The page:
Sunday, January 11, 2015

The inigmatic Frances Glessner Lee




We are such big fans of Frances Glessner Lee that we made one documentary film about her and her Nutshells, we're almost done with a second doc and I wrote a screenplay about her that I'm happy to say turned out better than I could have ever imagined. 

True, you didn't read about Frances in history class and most people have no idea who she was even though she changed the course of forensic history. But give it time. This "Patron Saint of Forensic Science" has a legacy that's too astounding to ignore:

Frances and her dystopic dollhouses took the criminal justice world by storm in the 1930s. Despite strong-held gender biases of the era to leave police work to men, Frances became a pioneer in the new field of forensics - forever changing the course of history. 


Lee is affectionately revered as the Patron Saint of Forensics, but outside of the criminal justice system today, few people know she was one of the greatest crusaders for criminal justice in the United States. As a senior citizen, she ventured into the new field of forensics or legal medicine, as it was known in the 1930s. In this era women were not widely accepted in the realms of science and criminology. Yet this didn’t stop Lee from establishing the Department of Legal Medicine at Harvard in order to elevate the field of law enforcement to a scientific level. Interestingly, at the time women weren’t allowed to attend Harvard.

On the surface, Lee played the part - impeccably - of the wealthy heiress from the Victorian era. She was also extremely intelligent, and had plenty of strong opinions, which terrified her proper parents. Lee’s father, one of the founders of International Harvester, forbade her from attending college, insisting that education was wasted on women. Her brother, of course, was able to attend college. Lee married young, had three children, and then divorced her husband, creating a major rift in the family. Without money of her own, Lee spent much of her adult life trapped under the thumb parents.

A bright spot in Lee’s life was her friendship with Dr. George Magrath. She was introduced to him when her brother and Magrath attended Harvard together. Lee was fascinated with his controversial career as a medical examiner in Boston, which often landed him on the front page of newspapers – embroiled in controversy. Lee and Magrath spent many late nights talking through details of crime scenes and grisly murders. Through him, Lee took on his fight to better educate police detectives in processing/investigating crime scenes from a medical perspective.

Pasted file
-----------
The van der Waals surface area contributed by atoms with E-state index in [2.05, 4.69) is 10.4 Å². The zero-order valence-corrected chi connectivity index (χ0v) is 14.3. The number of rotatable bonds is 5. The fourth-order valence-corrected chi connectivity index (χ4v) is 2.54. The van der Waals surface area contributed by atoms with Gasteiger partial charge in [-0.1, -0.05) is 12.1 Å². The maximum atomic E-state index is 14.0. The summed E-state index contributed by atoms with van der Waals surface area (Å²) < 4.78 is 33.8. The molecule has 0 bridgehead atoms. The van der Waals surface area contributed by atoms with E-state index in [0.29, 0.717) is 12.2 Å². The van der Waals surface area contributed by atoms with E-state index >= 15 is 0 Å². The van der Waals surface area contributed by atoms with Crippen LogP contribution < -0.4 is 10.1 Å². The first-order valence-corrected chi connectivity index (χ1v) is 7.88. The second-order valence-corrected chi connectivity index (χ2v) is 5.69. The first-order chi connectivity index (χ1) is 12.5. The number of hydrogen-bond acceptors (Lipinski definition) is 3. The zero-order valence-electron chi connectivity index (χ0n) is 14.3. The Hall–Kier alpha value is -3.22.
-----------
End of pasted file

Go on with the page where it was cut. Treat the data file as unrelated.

In a stroke of genius, Lee created a miniature world of murder and intrigue with her Nutshell Studies of Unexplained Death – dollhouses used to help train detectives in a seminar series of her own design. She wanted to give detectives a tool to look closer at murders, accidental deaths, and suicides because they are not always what they appear. In the process of co-opting this accepted feminine pastime, making miniatures, Lee gained widespread admiration in fields dominated by men.

The death of her dear friend, Dr. Magrath, deepened her commitment to educating law enforcement and reforming the antiquated coroner system. Lee went on to become the first woman member of the American Academy of Forensic Sciences and an honorary police captain in the New Hampshire State Police, with full rights and privileges.
In her later years, Lee continued to surprise people and do the unexpected. 

She corresponded with J. Edgar Hoover and became ever vigilant in reporting any suspicious communist activity in the height of the “Red Scare.” Lee also became close with author Erle Stanley Gardner, famous for his Perry Mason novels, after he attended her seminar series. One of his novels, The Case of the Dubious Bridegroom is dedicated to her. Around the same time, Lee, a lifelong atheist who believed only in science, converted to Catholicism.

In 1962, at the age of 83, Lee died in Littleton, New Hampshire. Hundreds of members of law enforcement from all over the United States and Canada came to pay their respects. The organization Lee founded in 1944, the Harvard Associates of Police Science, is still in operation today, holding conferences and seminar series. And her Nutshells Studies are a still used as a much-protected teaching tool at the Maryland Office of Chief Medical Examiner. When homicide investigators and forensic experts gather, they always toast the woman that pioneered the field.

Want to know more? You will. Soon. 

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